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The Allies continued to appease, Hitler invaded Poland, still diplomacy went on. Next came the take over of France and then the Netherlands. The wake-up call sounded and war was officially declared.
I was a student in junior high school at that time. My two brothers, 18 and 19, volunteered for service. I also witnessed three uncles go off to war, they were married men with families. Patriotic fever ran high, but as the troop train carried these men off to Halifax and then on to England, it was so hard not to cry, knowing full well they too were crying inside. They were among the lucky ones. They returned six years later. Still young men in years, but old men from what they had to see and do.
The United States did not enter the war for two years. The courageous Allied Forces, including Canadians, were under the command of Field Marshall Montgomery, they were badly equipped in comparison to the Nazi war machine. The Battle of Britain showed the strategy of having a few planes ward off a huge German Luftwaffe, a huge victory. I would like to take the liberty to quote, as you did, to help clarify what took place. This is a personal message from the commander in chief to all troops under his command:
1. The time has come to deliver a terrific blow to the enemy in Western Europe. The blow will be struck by the combined land, sea and air forces of the Allies. Together constituting a great Allied team under the command of General Dwight D Eisenhower.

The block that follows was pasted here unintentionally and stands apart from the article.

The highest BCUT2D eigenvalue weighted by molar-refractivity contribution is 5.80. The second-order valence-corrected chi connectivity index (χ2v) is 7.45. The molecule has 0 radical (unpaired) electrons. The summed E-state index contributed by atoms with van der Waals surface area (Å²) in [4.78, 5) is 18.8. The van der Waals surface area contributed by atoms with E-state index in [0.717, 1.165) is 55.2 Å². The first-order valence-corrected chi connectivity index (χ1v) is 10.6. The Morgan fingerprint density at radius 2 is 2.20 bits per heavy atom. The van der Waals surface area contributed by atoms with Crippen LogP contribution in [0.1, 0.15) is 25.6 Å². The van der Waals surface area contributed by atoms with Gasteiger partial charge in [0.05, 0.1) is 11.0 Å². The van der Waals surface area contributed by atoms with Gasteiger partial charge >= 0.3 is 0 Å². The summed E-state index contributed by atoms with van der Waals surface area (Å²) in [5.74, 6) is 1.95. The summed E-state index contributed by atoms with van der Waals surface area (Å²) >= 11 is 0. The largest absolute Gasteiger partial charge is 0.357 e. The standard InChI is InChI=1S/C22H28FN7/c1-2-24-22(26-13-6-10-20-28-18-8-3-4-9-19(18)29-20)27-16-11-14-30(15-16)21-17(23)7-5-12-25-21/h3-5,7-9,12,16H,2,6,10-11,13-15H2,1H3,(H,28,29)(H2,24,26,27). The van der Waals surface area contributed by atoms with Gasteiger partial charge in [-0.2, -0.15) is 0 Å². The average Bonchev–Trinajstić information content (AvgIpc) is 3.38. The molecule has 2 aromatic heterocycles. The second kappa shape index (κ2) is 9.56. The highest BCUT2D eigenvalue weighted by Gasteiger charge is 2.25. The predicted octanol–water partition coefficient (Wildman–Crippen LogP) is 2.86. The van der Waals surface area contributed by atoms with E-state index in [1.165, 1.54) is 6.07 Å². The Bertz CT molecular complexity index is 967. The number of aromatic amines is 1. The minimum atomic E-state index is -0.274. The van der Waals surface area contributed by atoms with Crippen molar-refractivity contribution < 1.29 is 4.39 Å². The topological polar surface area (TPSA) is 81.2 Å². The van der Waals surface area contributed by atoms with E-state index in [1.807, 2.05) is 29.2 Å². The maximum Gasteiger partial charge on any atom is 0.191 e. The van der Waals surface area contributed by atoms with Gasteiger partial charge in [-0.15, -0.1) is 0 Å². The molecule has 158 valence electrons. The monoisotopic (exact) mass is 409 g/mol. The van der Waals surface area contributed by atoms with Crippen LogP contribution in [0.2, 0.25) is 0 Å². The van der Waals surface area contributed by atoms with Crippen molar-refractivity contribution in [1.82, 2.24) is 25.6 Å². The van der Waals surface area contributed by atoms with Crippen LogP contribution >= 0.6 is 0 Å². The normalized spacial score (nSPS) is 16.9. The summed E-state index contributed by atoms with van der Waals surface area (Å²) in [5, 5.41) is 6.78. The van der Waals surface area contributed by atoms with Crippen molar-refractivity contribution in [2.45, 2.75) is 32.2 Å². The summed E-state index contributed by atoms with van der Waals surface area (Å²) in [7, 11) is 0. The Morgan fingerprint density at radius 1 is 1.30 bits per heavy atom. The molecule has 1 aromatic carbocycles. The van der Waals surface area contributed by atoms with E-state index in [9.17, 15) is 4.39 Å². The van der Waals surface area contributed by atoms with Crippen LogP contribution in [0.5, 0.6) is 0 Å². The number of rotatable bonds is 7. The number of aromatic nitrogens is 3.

2. On the eve of the great invasion I send my best wishes to every single soldier in the Allied team. To us has been given the honour of striking a blow for freedom which will live in history; and for the better day ahead which will speak in pride of our doings. We have a great righteous cause. Let us pray that "the lord mighty in battle" will be forth with our armies and his special providence will aid us in the struggle.
3. I want every serviceman to know I have great confidence in the outcome and success of the operations we are about to begin. With stout hearts and enthusiasm for the contest, let us go forth to victory.
4. And as we go into battle let us recall the words a famous soldier spoke to many years ago. "He either fear his fate too much/ or his desserts are small,/ who does not put it to the touch,/ to win or loose it all."